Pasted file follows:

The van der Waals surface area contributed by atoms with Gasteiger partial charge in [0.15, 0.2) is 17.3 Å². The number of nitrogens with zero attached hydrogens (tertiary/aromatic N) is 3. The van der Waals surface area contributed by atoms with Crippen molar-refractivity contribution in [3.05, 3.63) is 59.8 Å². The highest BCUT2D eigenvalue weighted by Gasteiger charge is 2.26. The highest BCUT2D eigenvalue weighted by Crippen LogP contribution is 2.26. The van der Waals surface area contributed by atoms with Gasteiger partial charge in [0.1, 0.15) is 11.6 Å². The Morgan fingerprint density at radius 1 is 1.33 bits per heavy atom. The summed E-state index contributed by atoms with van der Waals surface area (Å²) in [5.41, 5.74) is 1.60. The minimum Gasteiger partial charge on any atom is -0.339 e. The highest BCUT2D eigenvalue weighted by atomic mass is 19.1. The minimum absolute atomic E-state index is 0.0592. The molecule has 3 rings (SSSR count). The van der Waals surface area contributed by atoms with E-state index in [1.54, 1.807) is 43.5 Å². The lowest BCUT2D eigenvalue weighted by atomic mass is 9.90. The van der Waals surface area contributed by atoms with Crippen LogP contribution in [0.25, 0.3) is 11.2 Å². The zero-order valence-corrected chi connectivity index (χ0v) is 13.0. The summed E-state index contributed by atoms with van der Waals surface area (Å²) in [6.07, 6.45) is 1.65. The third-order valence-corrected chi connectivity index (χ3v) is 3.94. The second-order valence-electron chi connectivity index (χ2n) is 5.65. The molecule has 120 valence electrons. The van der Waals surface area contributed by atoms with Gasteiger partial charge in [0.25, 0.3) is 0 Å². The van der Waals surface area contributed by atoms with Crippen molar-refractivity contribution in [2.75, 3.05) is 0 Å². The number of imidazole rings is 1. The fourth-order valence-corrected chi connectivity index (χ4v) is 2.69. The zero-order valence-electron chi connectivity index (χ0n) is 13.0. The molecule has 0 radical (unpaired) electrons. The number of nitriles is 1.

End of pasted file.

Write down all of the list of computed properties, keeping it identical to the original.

The van der Waals surface area contributed by atoms with Gasteiger partial charge in [0.15, 0.2) is 17.3 Å². The number of nitrogens with zero attached hydrogens (tertiary/aromatic N) is 3. The van der Waals surface area contributed by atoms with Crippen molar-refractivity contribution in [3.05, 3.63) is 59.8 Å². The highest BCUT2D eigenvalue weighted by Gasteiger charge is 2.26. The highest BCUT2D eigenvalue weighted by Crippen LogP contribution is 2.26. The van der Waals surface area contributed by atoms with Gasteiger partial charge in [0.1, 0.15) is 11.6 Å². The Morgan fingerprint density at radius 1 is 1.33 bits per heavy atom. The summed E-state index contributed by atoms with van der Waals surface area (Å²) in [5.41, 5.74) is 1.60. The minimum Gasteiger partial charge on any atom is -0.339 e. The highest BCUT2D eigenvalue weighted by atomic mass is 19.1. The minimum absolute atomic E-state index is 0.0592. The molecule has 3 rings (SSSR count). The van der Waals surface area contributed by atoms with E-state index in [1.54, 1.807) is 43.5 Å². The lowest BCUT2D eigenvalue weighted by atomic mass is 9.90. The van der Waals surface area contributed by atoms with Crippen LogP contribution in [0.25, 0.3) is 11.2 Å². The zero-order valence-corrected chi connectivity index (χ0v) is 13.0. The summed E-state index contributed by atoms with van der Waals surface area (Å²) in [6.07, 6.45) is 1.65. The third-order valence-corrected chi connectivity index (χ3v) is 3.94. The second-order valence-electron chi connectivity index (χ2n) is 5.65. The molecule has 120 valence electrons. The van der Waals surface area contributed by atoms with Gasteiger partial charge in [0.25, 0.3) is 0 Å². The van der Waals surface area contributed by atoms with Crippen molar-refractivity contribution in [2.75, 3.05) is 0 Å². The number of imidazole rings is 1. The fourth-order valence-corrected chi connectivity index (χ4v) is 2.69. The zero-order valence-electron chi connectivity index (χ0n) is 13.0. The molecule has 0 radical (unpaired) electrons. The number of nitriles is 1.